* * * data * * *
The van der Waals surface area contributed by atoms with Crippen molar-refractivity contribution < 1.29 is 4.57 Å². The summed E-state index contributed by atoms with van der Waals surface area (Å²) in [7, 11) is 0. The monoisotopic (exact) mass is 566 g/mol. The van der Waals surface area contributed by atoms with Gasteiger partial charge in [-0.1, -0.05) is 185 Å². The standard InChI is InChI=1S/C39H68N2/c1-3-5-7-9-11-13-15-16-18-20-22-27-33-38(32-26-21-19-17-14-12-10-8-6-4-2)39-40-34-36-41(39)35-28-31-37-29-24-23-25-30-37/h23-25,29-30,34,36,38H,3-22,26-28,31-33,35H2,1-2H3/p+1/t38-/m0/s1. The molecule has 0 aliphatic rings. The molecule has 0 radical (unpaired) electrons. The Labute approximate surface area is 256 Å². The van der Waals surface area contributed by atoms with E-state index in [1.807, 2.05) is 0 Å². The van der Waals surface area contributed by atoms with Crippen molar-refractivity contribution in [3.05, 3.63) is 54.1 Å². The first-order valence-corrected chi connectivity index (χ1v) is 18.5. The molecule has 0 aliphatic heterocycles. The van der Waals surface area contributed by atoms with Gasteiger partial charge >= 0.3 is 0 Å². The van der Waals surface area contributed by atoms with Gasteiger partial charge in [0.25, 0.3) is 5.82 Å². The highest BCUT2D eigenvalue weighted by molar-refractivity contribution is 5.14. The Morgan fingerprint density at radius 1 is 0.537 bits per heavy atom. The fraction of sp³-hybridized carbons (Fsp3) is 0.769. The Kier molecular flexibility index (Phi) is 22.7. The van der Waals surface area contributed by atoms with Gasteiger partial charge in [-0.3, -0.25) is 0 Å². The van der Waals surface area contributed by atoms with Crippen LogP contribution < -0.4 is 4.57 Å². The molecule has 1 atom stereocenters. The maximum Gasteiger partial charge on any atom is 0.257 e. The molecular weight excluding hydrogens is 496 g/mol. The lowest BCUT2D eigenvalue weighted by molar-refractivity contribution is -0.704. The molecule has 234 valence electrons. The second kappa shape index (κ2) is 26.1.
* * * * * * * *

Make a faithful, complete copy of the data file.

The van der Waals surface area contributed by atoms with Crippen molar-refractivity contribution < 1.29 is 4.57 Å². The summed E-state index contributed by atoms with van der Waals surface area (Å²) in [7, 11) is 0. The monoisotopic (exact) mass is 566 g/mol. The van der Waals surface area contributed by atoms with Gasteiger partial charge in [-0.1, -0.05) is 185 Å². The standard InChI is InChI=1S/C39H68N2/c1-3-5-7-9-11-13-15-16-18-20-22-27-33-38(32-26-21-19-17-14-12-10-8-6-4-2)39-40-34-36-41(39)35-28-31-37-29-24-23-25-30-37/h23-25,29-30,34,36,38H,3-22,26-28,31-33,35H2,1-2H3/p+1/t38-/m0/s1. The molecule has 0 aliphatic rings. The molecule has 0 radical (unpaired) electrons. The Labute approximate surface area is 256 Å². The van der Waals surface area contributed by atoms with E-state index in [1.807, 2.05) is 0 Å². The van der Waals surface area contributed by atoms with Crippen molar-refractivity contribution in [3.05, 3.63) is 54.1 Å². The first-order valence-corrected chi connectivity index (χ1v) is 18.5. The molecule has 0 aliphatic heterocycles. The van der Waals surface area contributed by atoms with Gasteiger partial charge >= 0.3 is 0 Å². The van der Waals surface area contributed by atoms with Gasteiger partial charge in [0.25, 0.3) is 5.82 Å². The highest BCUT2D eigenvalue weighted by molar-refractivity contribution is 5.14. The Morgan fingerprint density at radius 1 is 0.537 bits per heavy atom. The fraction of sp³-hybridized carbons (Fsp3) is 0.769. The Kier molecular flexibility index (Phi) is 22.7. The van der Waals surface area contributed by atoms with Gasteiger partial charge in [-0.3, -0.25) is 0 Å². The van der Waals surface area contributed by atoms with Crippen LogP contribution < -0.4 is 4.57 Å². The molecule has 1 atom stereocenters. The maximum Gasteiger partial charge on any atom is 0.257 e. The molecular weight excluding hydrogens is 496 g/mol. The lowest BCUT2D eigenvalue weighted by molar-refractivity contribution is -0.704. The molecule has 234 valence electrons. The second kappa shape index (κ2) is 26.1.